In this highly coded environment, company kept and attire were like social announcements. She is flaunting finery that only a woman with a husband or a wealthy benefactor could afford. Yet, he is only escorting her. The fact that they are looking in very different directions says as much.

He is looking at/for somebody high up in the audience (not at the stage) but at least he does so in the open. And everybody is doing the same as can be seen in Mary Cassatt’s own In the Loge! This has to be the ancestor of a Like on social media!

In the Loge, Mary Stevenson Cassatt (American, 1844–1926) 1878, Museum of Fine Arts, Boston

Yet, our modern ways can also be quite soulless in comparison: you can check somebody out on social media or on online dating sites without them ever being aware…Our society gone to full voyeurism, comfortably hidden behind the cover of our small screens. That’s basically what happens when no communication is engaged.

Faced with such powers of looking and concealing all wrapped in one, like in Degas’s Femme à la Lorgnette, I am hoping we can fight by being more personal.

Call me a romantic but I’d rather use a be-jewelled lorgnette, so aptly named because lorgner in French means “to ogle” or “to eye furtively”.

Pair of Opera Glasses, Cartier Paris, Commissioned in 1912, Platinum, rose-cut diamonds, jet, black varnish. Courtesy of Cartier website

It’s about the aesthetics of the object itself and how such an act of looking is both revealed and revealing, awaiting reciprocity and hopefully dialogue down the line. That’s why I chose to start this blog, an interface where comments don’t disappear into the vortex…

The lady in Renoir’s Loge also shows this. She may have been scrutinizing the audience a minute ago but just lowered her opera glasses to let herself be looked at. In doing so, she locks eyes with the viewer. Her gaze is a mix of vulnerability and assertiveness on her heavily made-up face. Renoir modeled her skin tones more distinctly than the typically Impressionist rest of the painting, like a mask betraying her somewhat “commercial” agenda. Frankly again, it’s not dissimilar to the “image” and carefully edited life moments we project on our timeline or feed.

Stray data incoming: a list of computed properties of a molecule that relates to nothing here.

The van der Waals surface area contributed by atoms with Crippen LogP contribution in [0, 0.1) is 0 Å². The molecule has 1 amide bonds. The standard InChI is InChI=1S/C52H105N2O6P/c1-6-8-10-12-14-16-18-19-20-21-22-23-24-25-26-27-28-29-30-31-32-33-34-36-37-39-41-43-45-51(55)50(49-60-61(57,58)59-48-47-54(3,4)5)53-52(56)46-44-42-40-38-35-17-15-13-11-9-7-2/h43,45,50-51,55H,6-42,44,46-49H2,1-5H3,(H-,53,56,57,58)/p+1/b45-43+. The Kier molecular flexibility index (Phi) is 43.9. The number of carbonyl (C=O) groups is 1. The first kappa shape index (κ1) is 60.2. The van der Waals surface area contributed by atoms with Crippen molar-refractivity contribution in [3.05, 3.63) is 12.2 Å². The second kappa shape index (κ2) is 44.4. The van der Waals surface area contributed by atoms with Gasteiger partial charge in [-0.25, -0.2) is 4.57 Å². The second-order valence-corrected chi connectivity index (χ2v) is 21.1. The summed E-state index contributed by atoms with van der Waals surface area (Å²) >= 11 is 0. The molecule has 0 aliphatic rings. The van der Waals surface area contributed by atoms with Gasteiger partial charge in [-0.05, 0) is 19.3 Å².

In a very modern way, the opera is where this lady advertises herself as an available courtesan, using her luxurious yet exuberant dress to demonstrate where her social bar and ambition are set.

I am no courtesan but the one aspect of social media I would not want to give up is this ability to communicate demonstrated in her gaze. Something this blog proves me everyday as we connect or reconnect thanks to our electronic devices turned lorgnette!

If you read this, don’t hide behind the social media icons that brought you here. Show me you’ve looked me through your diamond opera glasses!

How?? By signing up for a weekly post or letting me know your thoughts in the blog comment box.

© 2017 Ingrid Westlake

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All images of Renoir’s La Loge are courtesy of the Courtauld Gallery website.

If you want to read a fascinating History of the Lorgnette, check Mimi Matthews’ website via the highlighted link.